Rio Tinto eyes Simandou blocks

The iron ore giant would be interested in blocks 1 and 2 of Guinea's giant iron ore deposit if they were for sale, says chief executive Sam Walsh.

Mining titan Rio Tinto PLC would be interested in blocks one and two of Guinea's giant Simandou iron ore deposit if they came up for sale, the company's chief executive said.

"We know that there is iron ore there and clearly that could be attractive to us depending on how it was offered to us," Sam Walsh told reporters at a media briefing.

Rio Tinto secured a concession to develop the entire Simandou deposit in 2006 from Guinea's government, but half of the concession was stripped from the company two years later by the Guinean government, leaving Rio with two remaining blocks. The other two blocks--one and two--went to privately owned BSG Resources Ltd., which then partnered in 2010 with Vale to develop them.

The Guinean and U.S. governments have launched criminal investigations related to the purchase of the two blocks while the Guinean mining ministry also launched in 2011 a technical review of BSG Resources' rights over blocks one and two to determine how they were granted and whether the licenses should be maintained, amended or revoked.

BSG Resources, the mining arm of Israel-based billionaire Beny Steinmetz, has denied any wrongdoing and said it is prepared to take the Guinean government to international arbitration if needed to defend its rights.

Asher Avidan, President of BSG Resources, said: "Simandou blocks one and two were legally retroceded from Rio by the government of Guinea because Rio failed to make any progress in developing these assets besides drilling six holes in blocks one and two over a period of 13 years. Rio is not interested in developing these assets, they want to prevent others from doing so in order to maintain a competitive advantage."

Rio Tinto declined to comment on the matter.

Mr. Walsh said if the blocks were to become available, the Guinean government would most likely offer them via a tender process. "If it were attractive, we would be interested," he said.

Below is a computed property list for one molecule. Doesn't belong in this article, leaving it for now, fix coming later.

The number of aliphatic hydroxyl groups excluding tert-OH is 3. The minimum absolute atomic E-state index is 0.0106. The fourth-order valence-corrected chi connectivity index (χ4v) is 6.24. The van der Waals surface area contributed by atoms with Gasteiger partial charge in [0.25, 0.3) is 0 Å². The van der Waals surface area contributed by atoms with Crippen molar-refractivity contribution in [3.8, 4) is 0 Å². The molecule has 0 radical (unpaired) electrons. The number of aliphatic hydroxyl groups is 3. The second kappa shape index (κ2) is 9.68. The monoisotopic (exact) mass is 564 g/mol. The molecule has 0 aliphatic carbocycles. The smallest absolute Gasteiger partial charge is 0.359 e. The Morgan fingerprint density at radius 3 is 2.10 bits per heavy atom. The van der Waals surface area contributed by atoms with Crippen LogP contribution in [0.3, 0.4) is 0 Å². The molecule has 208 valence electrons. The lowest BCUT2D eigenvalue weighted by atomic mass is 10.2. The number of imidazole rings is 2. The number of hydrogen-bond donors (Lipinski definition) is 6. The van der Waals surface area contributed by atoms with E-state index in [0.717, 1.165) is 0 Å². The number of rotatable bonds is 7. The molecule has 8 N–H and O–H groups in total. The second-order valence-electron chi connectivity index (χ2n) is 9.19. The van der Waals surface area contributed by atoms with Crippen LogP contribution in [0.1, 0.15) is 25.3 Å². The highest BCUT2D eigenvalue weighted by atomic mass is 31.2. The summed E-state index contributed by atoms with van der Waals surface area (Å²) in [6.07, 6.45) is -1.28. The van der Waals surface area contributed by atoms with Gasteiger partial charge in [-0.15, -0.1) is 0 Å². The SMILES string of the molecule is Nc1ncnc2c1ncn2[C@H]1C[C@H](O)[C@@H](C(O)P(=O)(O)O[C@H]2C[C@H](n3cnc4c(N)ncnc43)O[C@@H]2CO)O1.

Rio Tinto and the government are in talks about how to transform a settlement agreement signed in 2011 into an investment framework that would then need to be ratified by Guinea's parliament. Rio Tinto wants the investment framework ratified into law to ensure the terms of its further investment in the project. Rio Tinto paid $700 million in 2011 to the Guinean government when it signed the settlement agreement, which gave the government the right to a 35% stake in Rio's Simandou mine and a 51% stake in the port and rail infrastructure.

The equity terms of the mining project remain intact, Mr. Walsh said, but the government is now considering a third-party owner and operator model to supplant the existing joint-venture model. The new model would fit well with the government's desire to make the port and rail infrastructure open to third-party use, he said.

Mr. Walsh said the government "should be in a position to have [the investment framework] resolved by the end of September for it to go to parliament by the end of the year." He declined to name who might be interested in owning, developing and operating the infrastructure associated with the Simandou project.

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